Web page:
Open University of Celestial Hardship (OUCH)
Kill More, Die Less - Printable Version

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Kill More, Die Less - Bren Genzan - 02-01-2012

Surprisingly enough, when I joined OUCH, it wasn't in my plans to become a teacher in a video game. I honestly joined OUCH because I didn't have the time or skills to play Hardcore PvP, and I wanted a stress free environment to take the time to learn.

In those days, OUCH didn't have the formal training program it has now. We were all about getting a "good fight". My W-L record was 25-7 when I joined OUCH. The primary guidance that new members received was to jump in a frigate and get into 50 fights.

Under the premise that nothing beats the knowledge gained through experience, we all jumped in frigates and went looking for trouble. 50 fights, win or lose, should provide a decent foundation for a pilot to build his skills on. This philosophy still is promoted throughout New Eden.

So I fit up ships I could afford to lose, jumped into null on my lonesome and went looking for fights. When my W-L record went negative, I had figured out that soloing in null sec was not going to be easy.

For one thing, the solo pilots who were out there doing the same thing as me, they were just better, stronger, faster. They flew better ships, used bigger guns, and had better skills.

For the second, more often than not, I ended up as a consolation prize for a small gang looking for a good fight with another small gang.

So as a solo pilot in null, I determined that I needed better skills to compete with more experienced solo pilots flying better fit or more advanced ships. But to get to those fights, I was going to have to dodge gangs looking to take my ship just because I was there. In short, in order to find a fight that I could win, I had to develop the survival skills to keep me alive long enough to find that fight.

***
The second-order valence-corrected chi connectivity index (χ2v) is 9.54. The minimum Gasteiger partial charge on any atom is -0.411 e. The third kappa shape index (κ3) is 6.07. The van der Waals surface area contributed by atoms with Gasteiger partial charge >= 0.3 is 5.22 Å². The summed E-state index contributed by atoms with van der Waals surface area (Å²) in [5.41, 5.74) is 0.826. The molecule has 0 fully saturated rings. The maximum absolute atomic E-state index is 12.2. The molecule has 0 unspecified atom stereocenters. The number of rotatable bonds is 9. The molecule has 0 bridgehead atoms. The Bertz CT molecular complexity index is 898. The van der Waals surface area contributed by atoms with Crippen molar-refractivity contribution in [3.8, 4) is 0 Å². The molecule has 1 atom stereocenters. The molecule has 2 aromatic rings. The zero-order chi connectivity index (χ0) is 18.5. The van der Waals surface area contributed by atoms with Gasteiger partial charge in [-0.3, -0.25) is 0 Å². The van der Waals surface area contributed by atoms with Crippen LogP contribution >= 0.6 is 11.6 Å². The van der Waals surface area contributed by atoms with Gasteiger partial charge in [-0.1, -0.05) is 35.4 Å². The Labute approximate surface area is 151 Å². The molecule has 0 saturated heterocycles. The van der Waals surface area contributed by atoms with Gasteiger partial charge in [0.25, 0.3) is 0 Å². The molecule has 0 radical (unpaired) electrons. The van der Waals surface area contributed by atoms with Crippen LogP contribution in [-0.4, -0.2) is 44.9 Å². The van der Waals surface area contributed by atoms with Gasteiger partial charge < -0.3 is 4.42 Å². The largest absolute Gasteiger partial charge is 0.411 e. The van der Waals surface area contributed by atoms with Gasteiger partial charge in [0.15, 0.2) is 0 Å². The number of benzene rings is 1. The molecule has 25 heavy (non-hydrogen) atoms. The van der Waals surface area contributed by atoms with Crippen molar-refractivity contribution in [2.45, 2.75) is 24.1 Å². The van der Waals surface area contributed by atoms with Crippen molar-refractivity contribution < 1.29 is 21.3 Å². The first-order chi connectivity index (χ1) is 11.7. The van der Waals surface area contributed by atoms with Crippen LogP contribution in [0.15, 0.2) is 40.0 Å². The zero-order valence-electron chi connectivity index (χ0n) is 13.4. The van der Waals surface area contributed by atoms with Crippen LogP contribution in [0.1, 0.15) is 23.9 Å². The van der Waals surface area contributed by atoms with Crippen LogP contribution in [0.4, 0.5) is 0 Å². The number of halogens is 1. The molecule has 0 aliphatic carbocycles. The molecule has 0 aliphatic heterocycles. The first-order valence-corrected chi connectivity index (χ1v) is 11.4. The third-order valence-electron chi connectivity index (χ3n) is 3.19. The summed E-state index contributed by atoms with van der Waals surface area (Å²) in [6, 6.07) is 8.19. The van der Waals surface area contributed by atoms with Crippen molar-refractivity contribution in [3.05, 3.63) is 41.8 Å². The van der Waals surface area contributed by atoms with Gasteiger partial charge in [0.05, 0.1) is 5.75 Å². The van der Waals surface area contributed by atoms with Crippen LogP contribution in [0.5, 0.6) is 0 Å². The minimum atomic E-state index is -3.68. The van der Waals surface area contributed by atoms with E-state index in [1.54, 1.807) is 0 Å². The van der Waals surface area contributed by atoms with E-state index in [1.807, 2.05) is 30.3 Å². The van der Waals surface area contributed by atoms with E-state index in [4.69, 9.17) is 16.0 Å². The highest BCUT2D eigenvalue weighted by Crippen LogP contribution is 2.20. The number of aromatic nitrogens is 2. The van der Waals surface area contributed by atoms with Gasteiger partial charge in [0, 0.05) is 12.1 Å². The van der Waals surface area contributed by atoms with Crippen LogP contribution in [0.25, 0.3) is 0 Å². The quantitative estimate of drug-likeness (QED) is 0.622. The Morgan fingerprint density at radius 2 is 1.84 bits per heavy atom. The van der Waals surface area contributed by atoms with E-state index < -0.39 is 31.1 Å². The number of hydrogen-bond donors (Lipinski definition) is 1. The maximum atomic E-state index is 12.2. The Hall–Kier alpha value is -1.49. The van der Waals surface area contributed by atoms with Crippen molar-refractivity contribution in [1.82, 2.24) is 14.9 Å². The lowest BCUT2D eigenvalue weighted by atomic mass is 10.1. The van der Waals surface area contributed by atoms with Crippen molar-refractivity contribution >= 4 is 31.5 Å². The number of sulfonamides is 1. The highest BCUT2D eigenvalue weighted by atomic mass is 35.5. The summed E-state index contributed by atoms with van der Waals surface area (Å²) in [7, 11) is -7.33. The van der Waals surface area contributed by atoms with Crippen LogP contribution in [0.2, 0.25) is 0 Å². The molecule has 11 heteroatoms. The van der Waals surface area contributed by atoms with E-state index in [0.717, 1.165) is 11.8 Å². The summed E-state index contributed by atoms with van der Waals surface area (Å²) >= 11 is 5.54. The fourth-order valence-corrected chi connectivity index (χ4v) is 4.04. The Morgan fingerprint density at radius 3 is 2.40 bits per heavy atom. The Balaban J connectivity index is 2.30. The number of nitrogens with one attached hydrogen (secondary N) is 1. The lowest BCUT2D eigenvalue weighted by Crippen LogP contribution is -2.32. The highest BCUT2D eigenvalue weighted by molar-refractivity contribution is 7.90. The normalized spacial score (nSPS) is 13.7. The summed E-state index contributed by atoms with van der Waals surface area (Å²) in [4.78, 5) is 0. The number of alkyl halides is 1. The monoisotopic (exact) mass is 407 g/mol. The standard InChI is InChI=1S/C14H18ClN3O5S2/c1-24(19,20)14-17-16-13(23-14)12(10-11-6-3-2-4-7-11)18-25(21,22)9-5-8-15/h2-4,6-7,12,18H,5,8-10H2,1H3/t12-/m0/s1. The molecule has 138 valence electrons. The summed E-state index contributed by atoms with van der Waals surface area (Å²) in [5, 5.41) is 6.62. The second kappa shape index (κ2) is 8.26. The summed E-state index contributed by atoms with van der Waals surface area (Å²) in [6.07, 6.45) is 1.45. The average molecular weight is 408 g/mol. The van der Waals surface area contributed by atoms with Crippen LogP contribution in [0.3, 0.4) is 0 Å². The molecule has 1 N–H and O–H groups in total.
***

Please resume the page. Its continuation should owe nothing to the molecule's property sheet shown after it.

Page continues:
Then, in order to compete with the gangs, I got it in my head to start forming fleets. I had almost no experience, but I had watched some fleets on TV and it didn't seem so hard. /rolls eyes

A roam here, a bubble camp there. Pretty soon, I'm flying a cruiser, running a small gang roam into Curse, and I get tackled on gate by a stealth bomber as my fleet burns away chasing something shiny. This is not good. Local comes alive, 20-something covert ops ships appear on grid. They lock me up. Scram-web, they hold me in place so everyone can get in on the kill.

"How many ships do you need to take one cruiser?" I ask in Local.

The reply is simple: "All of them." And even though I'm about to lose my ship, I have to laugh.

It definitely put it into perspective for me. Big fish eat little fish and big fleets eat little fleets. And no matter what you say about fair fights or good fights, the fleet is fed by kill mails. Posting them prominently on the kill board is a sign of the fleet’s success.

A PvPer demonstrates their prowess as a Fierce Internet Spaceship Warrior by posting kills on the killboard. A solo player demonstrates their prowess as a warrior by making solo kills; a PvP corp does so by ensuring that the volume or magnitude of kills that they generate outweighs the losses that they take.

This is part of the psychology of PvP in Eve in general, and a key to OUCH's "Kill More, Die Less" philosophy.

PvPers love to blow shit up. Lots of students join OUCH we’re going to give them the magic pill that’s going to let them master how to kill the other guys ship in nine easy steps, and they're not afraid to lose a ship or two to meet that goal.

But first we teach our students survival skills so they can make it to the fight without ending up as a statistic on someone else's kill board. We don't send them out to learn it on their own anymore, rather, we formally give them the tools that they are going to need to keep their ships intact while traveling through null.

See, most of us in OUCH are PvPers who don't believe you have to lose ships, or even kill ships, to have fun playing Eve. From the perspective of a pilot “looking for a good fight”, this makes us bad PvPers. We're okay with that.

OUCH trained pilots are survivalists. We are hard to kill. There's no board registering the narrow escapes. There's no record of missed tackles, avoided bubbles, or failed probe downs. The only motivation is the experience and satisfaction of not ending up on someone else's kill board.

By teaching students techniques that let them Die Less, we in OUCH believe that we are laying the building blocks for a generation of better skilled PvPers, who will take the skills they learn with us and use them as the foundation for successful careers as combat pilots.

Because once you learn how to Die Less, then you're ready to learn how to Kill More.